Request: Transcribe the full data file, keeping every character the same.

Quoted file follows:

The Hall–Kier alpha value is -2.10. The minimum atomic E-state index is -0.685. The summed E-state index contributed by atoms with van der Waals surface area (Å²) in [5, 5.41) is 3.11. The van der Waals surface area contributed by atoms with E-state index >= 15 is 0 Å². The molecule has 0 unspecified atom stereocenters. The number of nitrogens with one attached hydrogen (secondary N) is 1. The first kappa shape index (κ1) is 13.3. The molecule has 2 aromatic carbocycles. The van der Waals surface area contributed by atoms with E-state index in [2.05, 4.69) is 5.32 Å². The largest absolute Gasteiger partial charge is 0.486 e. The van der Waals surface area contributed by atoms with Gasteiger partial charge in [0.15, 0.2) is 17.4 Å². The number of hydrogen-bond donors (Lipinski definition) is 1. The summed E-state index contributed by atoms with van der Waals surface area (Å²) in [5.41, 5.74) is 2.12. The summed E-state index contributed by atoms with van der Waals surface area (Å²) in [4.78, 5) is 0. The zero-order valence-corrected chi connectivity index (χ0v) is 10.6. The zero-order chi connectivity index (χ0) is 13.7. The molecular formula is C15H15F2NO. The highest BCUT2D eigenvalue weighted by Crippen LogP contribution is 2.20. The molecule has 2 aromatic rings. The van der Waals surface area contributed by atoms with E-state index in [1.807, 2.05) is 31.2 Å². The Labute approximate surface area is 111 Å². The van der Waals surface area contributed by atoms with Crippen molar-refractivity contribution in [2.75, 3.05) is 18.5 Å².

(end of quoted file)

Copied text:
The Hall–Kier alpha value is -2.10. The minimum atomic E-state index is -0.685. The summed E-state index contributed by atoms with van der Waals surface area (Å²) in [5, 5.41) is 3.11. The van der Waals surface area contributed by atoms with E-state index >= 15 is 0 Å². The molecule has 0 unspecified atom stereocenters. The number of nitrogens with one attached hydrogen (secondary N) is 1. The first kappa shape index (κ1) is 13.3. The molecule has 2 aromatic carbocycles. The van der Waals surface area contributed by atoms with E-state index in [2.05, 4.69) is 5.32 Å². The largest absolute Gasteiger partial charge is 0.486 e. The van der Waals surface area contributed by atoms with Gasteiger partial charge in [0.15, 0.2) is 17.4 Å². The number of hydrogen-bond donors (Lipinski definition) is 1. The summed E-state index contributed by atoms with van der Waals surface area (Å²) in [5.41, 5.74) is 2.12. The summed E-state index contributed by atoms with van der Waals surface area (Å²) in [4.78, 5) is 0. The zero-order valence-corrected chi connectivity index (χ0v) is 10.6. The zero-order chi connectivity index (χ0) is 13.7. The molecular formula is C15H15F2NO. The highest BCUT2D eigenvalue weighted by Crippen LogP contribution is 2.20. The molecule has 2 aromatic rings. The van der Waals surface area contributed by atoms with E-state index in [1.807, 2.05) is 31.2 Å². The Labute approximate surface area is 111 Å². The van der Waals surface area contributed by atoms with Crippen molar-refractivity contribution in [2.75, 3.05) is 18.5 Å².